Queercore: How to Punk a Revolution (Yony Leyser, 2017)


Over the course of 83 brisk, entertaining minutes, Yony Leyser’s alternately raucous and thoughtful documentary traces the origins and rise of the queer punk rock scene. Like a punk song, much of the film’s force is in its economy, and like a punk song, it challenges the status quo, flouts taboos, and doesn’t take itself too seriously. Leyser does a fine job recovering buried history in a way that’s fresh and illuminating, reminding us that settled narratives exist to be unsettled and that the voices of outsiders can often tell the truth the loudest.

Leyser assembles a collage of filmic elements, patched together in interesting ways, to tell the story of the queer punk movement. Still shots of punk zines and posters jostle against animations of sexually explicit notebook doodles, clips from films by queer punk directors, historical footage of activist events, and concert footage from underground clubs. Perhaps surprisingly, the film’s most engaging moments are its simplest ones: interviews with the people who were there at the rise of the movement. We hear from pioneers like Bruce LaBruce, G. B. Jones, Justin Vivian-Bond, Lynn Breedlove, Silas Howard, and more, all of whom have revealing and important things to say about the punk scene, queerness, and the life-saving importance of outsider art.

The film’s interview subjects sketch out a history that may be unfamiliar to many people today, including punks and queers, relating a time when punk in its earliest days was sexually radical and diverse and welcoming to “weirdos of all kinds,” in the words of record producer Larry Livermore, before the early 1980s saw the rise of an increasingly macho, homophobic brand of punk. But it was reaction against this macho version of punk that produced the greatest flowering of queer punk culture, led by “a couple of frustrated twenty-year-olds” from Toronto, Bruce LaBruce and G. B. Jones. Together, the two pulled off a brilliant con. Feeling alone and wishing for comrades, they started a zine, J.D.s, which fabricated in its pages a queer punk scene that did not yet exist. Jones and LaBruce advertised their zine in punk periodicals Fact Sheet Five and Maximum Rock ‘n’ Roll. As LaBruce tells it, “Our strategy was to pretend that Toronto had a full-fledged, crazy, gay punk scene already happening.” They took their films, zines, and music on tour and pretended that queercore was a huge international movement—and people believed them. Soon, as like-minded punks joined in, the imagined movement became a real one. The story is a testament to the power of imagination—specifically, the power of imagining the world you want with so much energy and creativity that you make it real.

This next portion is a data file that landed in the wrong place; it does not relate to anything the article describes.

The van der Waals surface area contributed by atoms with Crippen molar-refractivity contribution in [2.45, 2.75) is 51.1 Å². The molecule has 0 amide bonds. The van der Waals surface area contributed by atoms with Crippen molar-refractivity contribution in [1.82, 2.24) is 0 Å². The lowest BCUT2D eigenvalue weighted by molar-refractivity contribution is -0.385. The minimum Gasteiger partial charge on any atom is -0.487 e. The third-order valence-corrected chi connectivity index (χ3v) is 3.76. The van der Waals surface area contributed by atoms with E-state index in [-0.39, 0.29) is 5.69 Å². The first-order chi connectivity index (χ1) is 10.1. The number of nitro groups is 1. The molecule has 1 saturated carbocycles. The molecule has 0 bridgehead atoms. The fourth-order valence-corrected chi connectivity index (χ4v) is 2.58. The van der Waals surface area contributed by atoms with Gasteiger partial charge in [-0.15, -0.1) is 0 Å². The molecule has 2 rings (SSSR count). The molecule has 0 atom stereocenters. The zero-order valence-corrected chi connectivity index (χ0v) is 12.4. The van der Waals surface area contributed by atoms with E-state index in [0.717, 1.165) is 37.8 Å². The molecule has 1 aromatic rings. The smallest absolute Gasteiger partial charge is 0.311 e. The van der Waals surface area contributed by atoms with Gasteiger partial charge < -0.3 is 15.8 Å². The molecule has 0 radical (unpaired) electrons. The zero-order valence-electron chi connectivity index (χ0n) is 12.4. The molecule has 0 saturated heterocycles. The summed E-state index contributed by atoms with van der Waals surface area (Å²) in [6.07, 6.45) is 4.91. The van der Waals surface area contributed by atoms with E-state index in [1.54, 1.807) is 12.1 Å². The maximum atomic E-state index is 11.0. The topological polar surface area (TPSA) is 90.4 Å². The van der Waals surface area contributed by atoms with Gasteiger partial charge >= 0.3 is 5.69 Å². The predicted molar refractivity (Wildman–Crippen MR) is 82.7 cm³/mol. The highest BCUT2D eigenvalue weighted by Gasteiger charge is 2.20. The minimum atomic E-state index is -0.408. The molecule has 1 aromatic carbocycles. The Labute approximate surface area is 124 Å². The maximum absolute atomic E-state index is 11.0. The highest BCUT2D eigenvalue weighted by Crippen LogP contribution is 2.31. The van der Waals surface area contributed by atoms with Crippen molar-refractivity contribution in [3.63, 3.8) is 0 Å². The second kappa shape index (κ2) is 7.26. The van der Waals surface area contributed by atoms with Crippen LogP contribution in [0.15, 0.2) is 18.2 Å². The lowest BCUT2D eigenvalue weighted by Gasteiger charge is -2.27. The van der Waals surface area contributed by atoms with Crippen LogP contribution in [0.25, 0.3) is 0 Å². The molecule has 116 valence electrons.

It’s easy now, in the era of Modern Family and Love, Simon, to forget that the notion of gay rights once faced robust opposition not just from outside the gay community but from within it as well. Leyser’s documentary gives voice to punk’s earliest agitators not for gay rights per se but for queer liberation—a more radical position that argues against assimilation into the straight mainstream. One interview subject, Deke Elash, remembers a polarizing banner at the 1989 pride parade in San Francisco: “No Apologies, No Assimilation, Ever.” He notes that the banner caused some “friendly debate” among the queer punks assembled there because some felt assimilation was “maybe not for them, but [was] culturally the right way to go to take the animus out of homophobia.” He goes on, “Others of us felt like assimilation into a death culture was itself a death trap. You know, you demand the right to serve in the military and you’re gonna end up dropping phosphorus bombs on Afghani kids, and really, is that liberation? Is that freedom? We didn’t feel it was the spirit of the early gay rights movement, and in a wider cultural sense was always something punk rock actively critiqued.”

The argument against seeking rights parallel to those that straight people enjoy made many in the queer community nervous, and it’s an argument that hasn’t vanished entirely, as Leyser’s film reveals. At the film’s mid-point, LaBruce, seminal to the movement’s beginnings and still a vital voice, says this: “Gays now are really selling themselves short, I think, because they traditionally have had such a great opportunity to be different and to be the avant garde and to be glamorous and to be outsiders who look at the dominant culture or the dominant ideology from a distance, and they could be like spies or double-agents. That’s much more glamorous than trying to convince everyone that you’re just [waggling head] the same as everyone else and you have the same feelings and you just want to raise a family and, you know, be a ‘well-balanced individual.’” LaBruce and others rail against a perceived orthodoxy and an insistence on respectability within the queer world today, which they believe to be repressive and stultifying.

Whatever one’s own position on the subject might be, it’s inspiring to witness so many committed people celebrating a movement that gave them and others such liberating experiences. The wildness, the mischievous glee, and the sheer volume of the music and film and art are exhilarating to experience (or relive). True, the film occasionally lapses into hagiography and nostalgia, and the filmmaker sometimes loses track of who his audience might be. (Nothing has ever made me feel as old as listening to a young punk filmmaker explain to me what “zines” were, as though they were fascinating artifacts discovered at a Saxon ship burial—and as though a substantial segment of his audience didn’t spend our teens or twenties making them.) Even so, the film’s heart is in the right place, and its rebellious joys are plentiful, lending credence to the argument that there’s much to be gained from breaking rules and demolishing decorum. As LaBruce says, “We wanted to be a circus, not a church.”